The application for a special approval land use or variance shall include construction drawings showing the proposed method of installation, including details on foundations and anchoring, and a site plan or plot plan showing the proposed location. Any structure covered by this section shall not be located in any front or required side yard setback."
 

UMFan

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I think you're covered under #3. I don't think they can enforce the 12 foot requirement, but the issue is less that than what the knowledge of the code enforcement folks would be. My advice would be if you move there to just set up your rig as you desire and if you get any flack cite #3 as the basis by which you're in compliance. Another option would be to contact the local ARRL chapter, which undoubtedly would have some users from SH in it and ask them how they dealt with it or even if they had issues. Good luck.
 
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Thank you.
I think you're covered under #3. I don't think they can enforce the 12 foot requirement, but the issue is less that than what the knowledge of the code enforcement folks would be. My advice would be if you move there to just set up your rig as you desire and if you get any flack cite #3 as the basis by which you're in compliance. Another option would be to contact the local ARRL chapter, which undoubtedly would have some users from SH in it and ask them how they dealt with it or even if they had issues. Good luck.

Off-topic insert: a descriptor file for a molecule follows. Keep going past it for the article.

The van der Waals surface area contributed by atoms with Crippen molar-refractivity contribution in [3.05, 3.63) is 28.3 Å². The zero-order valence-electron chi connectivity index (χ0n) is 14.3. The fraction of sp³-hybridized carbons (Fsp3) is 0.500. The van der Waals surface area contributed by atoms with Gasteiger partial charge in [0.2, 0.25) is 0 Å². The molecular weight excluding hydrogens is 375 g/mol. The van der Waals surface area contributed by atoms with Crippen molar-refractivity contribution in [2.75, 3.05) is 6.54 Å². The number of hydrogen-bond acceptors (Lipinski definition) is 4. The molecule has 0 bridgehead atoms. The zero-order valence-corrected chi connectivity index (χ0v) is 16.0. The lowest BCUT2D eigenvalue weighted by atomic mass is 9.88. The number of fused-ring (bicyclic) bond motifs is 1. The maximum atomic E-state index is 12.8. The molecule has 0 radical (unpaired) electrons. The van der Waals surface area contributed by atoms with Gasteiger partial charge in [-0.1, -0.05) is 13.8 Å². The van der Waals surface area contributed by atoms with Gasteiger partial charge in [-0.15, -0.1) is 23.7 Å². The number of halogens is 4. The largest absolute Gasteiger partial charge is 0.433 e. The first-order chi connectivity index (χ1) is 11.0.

scanmanmi

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As Sparky stated many local entities make administrative rules, either knowingly or not, that directly contradict other ones. I will have to do some digging but I'm prettty sure Gov Snyder got a state wide ham exemption to any local pencil pushing cubicle dwellers. (I think mainly property owners associations were the main culprit)
 

scanmanmi

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They cannot ban them and it looks like they have to make “reasonable accommodation” although there can be height limits. If you feel (like me) that 12' is not enough you can get special aproval. There are hints on how to do that including equipment descriptions and an emphesis on safety.
 

iMONITOR

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A friend used to live in Sterling Hts Just slightly N-W from 17 Mile Rd and Dequindre. He had a small ranch in a older residential area on a corner. He had a large discone antenna and a wide-band log periodic beam about 4' long on a 20' mast on a chimney mount (very visable) for about 30 years with no complaints. So I don't know how strict they are. There is a ham one block South of 17 Mile Rd just East of Dequindre with a big tower with lots of antennas both vertical and horozontal with lost of guy wires, HF dipoles, satellite antennas and rotors. Been there for decades with no problems that I know of.
 

Golay

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Don't neglect the #1 rule of antenna installations.
After you put it up, wait a couple weeks before transmitting.
Because if you do get any interference complaints, it will be right away.
When they come knocking saying you're coming thru the microwave and messing up their hair dryer, you can say you're not even on the air yet.